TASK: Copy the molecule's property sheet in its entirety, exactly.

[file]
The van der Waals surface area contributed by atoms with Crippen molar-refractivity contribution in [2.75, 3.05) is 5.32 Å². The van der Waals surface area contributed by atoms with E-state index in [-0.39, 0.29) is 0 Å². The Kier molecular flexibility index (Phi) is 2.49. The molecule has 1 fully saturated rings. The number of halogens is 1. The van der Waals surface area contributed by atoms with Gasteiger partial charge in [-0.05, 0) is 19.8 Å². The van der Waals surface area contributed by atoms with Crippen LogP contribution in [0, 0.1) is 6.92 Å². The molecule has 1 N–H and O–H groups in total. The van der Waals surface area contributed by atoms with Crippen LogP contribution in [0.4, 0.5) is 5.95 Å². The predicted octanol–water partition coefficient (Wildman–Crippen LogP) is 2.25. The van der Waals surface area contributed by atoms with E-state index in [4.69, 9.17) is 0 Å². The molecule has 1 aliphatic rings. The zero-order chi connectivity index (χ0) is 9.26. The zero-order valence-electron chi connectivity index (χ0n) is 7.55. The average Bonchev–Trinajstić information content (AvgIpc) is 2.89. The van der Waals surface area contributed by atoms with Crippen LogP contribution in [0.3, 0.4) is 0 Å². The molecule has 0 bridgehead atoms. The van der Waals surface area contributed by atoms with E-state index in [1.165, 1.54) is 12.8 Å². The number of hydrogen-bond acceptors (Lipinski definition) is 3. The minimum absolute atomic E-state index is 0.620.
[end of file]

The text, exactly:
The van der Waals surface area contributed by atoms with Crippen molar-refractivity contribution in [2.75, 3.05) is 5.32 Å². The van der Waals surface area contributed by atoms with E-state index in [-0.39, 0.29) is 0 Å². The Kier molecular flexibility index (Phi) is 2.49. The molecule has 1 fully saturated rings. The number of halogens is 1. The van der Waals surface area contributed by atoms with Gasteiger partial charge in [-0.05, 0) is 19.8 Å². The van der Waals surface area contributed by atoms with Crippen LogP contribution in [0, 0.1) is 6.92 Å². The molecule has 1 N–H and O–H groups in total. The van der Waals surface area contributed by atoms with Crippen LogP contribution in [0.4, 0.5) is 5.95 Å². The predicted octanol–water partition coefficient (Wildman–Crippen LogP) is 2.25. The van der Waals surface area contributed by atoms with E-state index in [4.69, 9.17) is 0 Å². The molecule has 1 aliphatic rings. The zero-order chi connectivity index (χ0) is 9.26. The zero-order valence-electron chi connectivity index (χ0n) is 7.55. The average Bonchev–Trinajstić information content (AvgIpc) is 2.89. The van der Waals surface area contributed by atoms with Crippen LogP contribution in [0.3, 0.4) is 0 Å². The molecule has 0 bridgehead atoms. The van der Waals surface area contributed by atoms with E-state index in [1.165, 1.54) is 12.8 Å². The number of hydrogen-bond acceptors (Lipinski definition) is 3. The minimum absolute atomic E-state index is 0.620.